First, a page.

WASHINGTON, Sept 15 (Reuters) - President Barack Obama, in an interview broadcast on Sunday, blamed conservative Republicans for a stalemate on the budget and insisted that while he is willing to haggle over taxes and spending, he will not make a deal would that would impose conditions on increasing the nation's debt limit.
With a possible government shutdown looming in two weeks, and the threat of a U.S. debt default as early as mid-October, Obama said On ABC's "This Week with George Stephanopoulos" that it is up to lawmakers to work out a budget.
But he insisted the budget should contain enough spending to help support economic growth, and added that he will not allow Republicans to attach conditions to raising the $16.7 trillion U.S. borrowing cap.
"We've presented our budget," Obama said. "Now it's the job of Congress to come up with a budget that keeps our long-term trends of ... reducing the deficit moving forward, but also allows us to invest in the things we need to grow."
Trading cuts to his signature healthcare program in exchange for an increase in the nation's borrowing limit is not an option, Obama said.
"What I haven't been willing to negotiate, and will not negotiate, is on the debt ceiling," he said.
With the crisis over Syria off the boil, Washington faces yet another fiscal showdown. Most government operations will cease Oct. 1 unless Congress passes a budget the president will accept and the United States risks a debt default as early as mid-October if lawmakers delay raising the borrowing cap.
Obama and the Republican-led House of Representatives remain at loggerheads over both the budget and the debt limit. Republican lawmakers have sought to make defunding the president's signature healthcare law, the Affordable Care Act, also known as Obamacare, a condition for raising the cap.
"WAYS OF DOING THIS"
Lawmakers last week considered extending government funding at current $988 billion levels until mid-December, but Tea Party Republicans insisted that cuts to Obamacare remain part of the package.
Obama will mark the five-year anniversary of the U.S. financial crisis on Monday in an effort to move back to his domestic agenda after weeks of dealing with Syria and how to respond to its use of chemical weapons. The financial crisis was accelerated on Sept. 15, 2008, when the Lehman Brothers firm filed for bankruptcy protection.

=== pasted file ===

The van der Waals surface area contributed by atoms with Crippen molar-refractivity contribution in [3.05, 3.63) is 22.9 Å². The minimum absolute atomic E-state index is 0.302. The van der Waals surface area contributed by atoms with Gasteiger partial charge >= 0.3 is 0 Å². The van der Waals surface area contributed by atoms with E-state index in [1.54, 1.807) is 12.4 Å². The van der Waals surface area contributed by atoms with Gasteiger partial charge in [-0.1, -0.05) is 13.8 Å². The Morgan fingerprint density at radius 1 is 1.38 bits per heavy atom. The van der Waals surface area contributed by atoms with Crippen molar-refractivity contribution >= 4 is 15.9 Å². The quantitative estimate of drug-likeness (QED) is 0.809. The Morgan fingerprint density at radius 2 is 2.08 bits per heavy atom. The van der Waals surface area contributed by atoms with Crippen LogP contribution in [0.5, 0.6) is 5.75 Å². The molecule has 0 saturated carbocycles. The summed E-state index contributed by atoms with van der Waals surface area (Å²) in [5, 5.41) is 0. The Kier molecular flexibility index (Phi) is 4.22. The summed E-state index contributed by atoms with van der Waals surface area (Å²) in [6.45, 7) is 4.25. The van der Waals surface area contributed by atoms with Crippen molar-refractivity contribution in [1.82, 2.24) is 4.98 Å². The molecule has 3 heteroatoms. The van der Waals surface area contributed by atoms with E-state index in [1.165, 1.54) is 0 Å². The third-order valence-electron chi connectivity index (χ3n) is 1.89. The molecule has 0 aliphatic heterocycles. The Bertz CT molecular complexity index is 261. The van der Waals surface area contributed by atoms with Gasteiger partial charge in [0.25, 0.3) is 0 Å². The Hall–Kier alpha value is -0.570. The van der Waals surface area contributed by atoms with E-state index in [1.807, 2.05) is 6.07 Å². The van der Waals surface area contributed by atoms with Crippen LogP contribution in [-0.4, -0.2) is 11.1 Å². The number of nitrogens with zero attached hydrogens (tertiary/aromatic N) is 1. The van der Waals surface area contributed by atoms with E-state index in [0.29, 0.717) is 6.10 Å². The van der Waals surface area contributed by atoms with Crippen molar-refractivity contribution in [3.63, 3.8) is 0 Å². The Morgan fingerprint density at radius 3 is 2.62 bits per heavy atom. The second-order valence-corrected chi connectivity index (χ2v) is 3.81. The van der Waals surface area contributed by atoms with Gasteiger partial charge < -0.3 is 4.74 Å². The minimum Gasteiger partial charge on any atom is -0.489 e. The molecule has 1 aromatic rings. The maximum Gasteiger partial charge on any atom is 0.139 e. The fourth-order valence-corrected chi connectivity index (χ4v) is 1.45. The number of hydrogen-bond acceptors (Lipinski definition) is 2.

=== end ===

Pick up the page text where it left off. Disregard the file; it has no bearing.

Obama is expected to focus on the positive, discussing progress made and highlighting his prescriptions for boosting job creation amid budget battles expected with Republicans in Congress in the weeks ahead.
Obama said he would be willing to talk to House Speaker John Boehner about reversing deep across-the-board spending cuts that went into effect this year through the process known as sequestration, but said the House of Representatives' top Republican has been an unwilling partner.
"There are ways of doing this. It's just that they haven't been willing to negotiate in a serious way on that," he said.
Obama and Boehner have clashed on repeated occasions over the budget. A standoff over raising the debt limit in 2011 resulted in the first-ever U.S. credit rating downgrade and dealt a setback to the nascent economic recovery.
Obama also said he is willing to talk to Republicans about how to accelerate further reductions in the budget deficit. But he pointed out that the deficit has shrunk more quickly than expected, and said that efforts by "a portion of Congress" to push for sharper budget reductions would only worsen the wide gap between rich and poor in the United States.
"There's no serious economist out there that would suggest that if you took the Republican agenda of slashing education further, slashing Medicare further, slashing research and development further, slashing investments in infrastructure further, that would reverse some of these trends of inequality," he said.
The Congressional Budget Office has said it expects the government's annual deficit to shrink to $642 billion in the fiscal year that ends this month, the first annual deficit below $1 trillion in five years.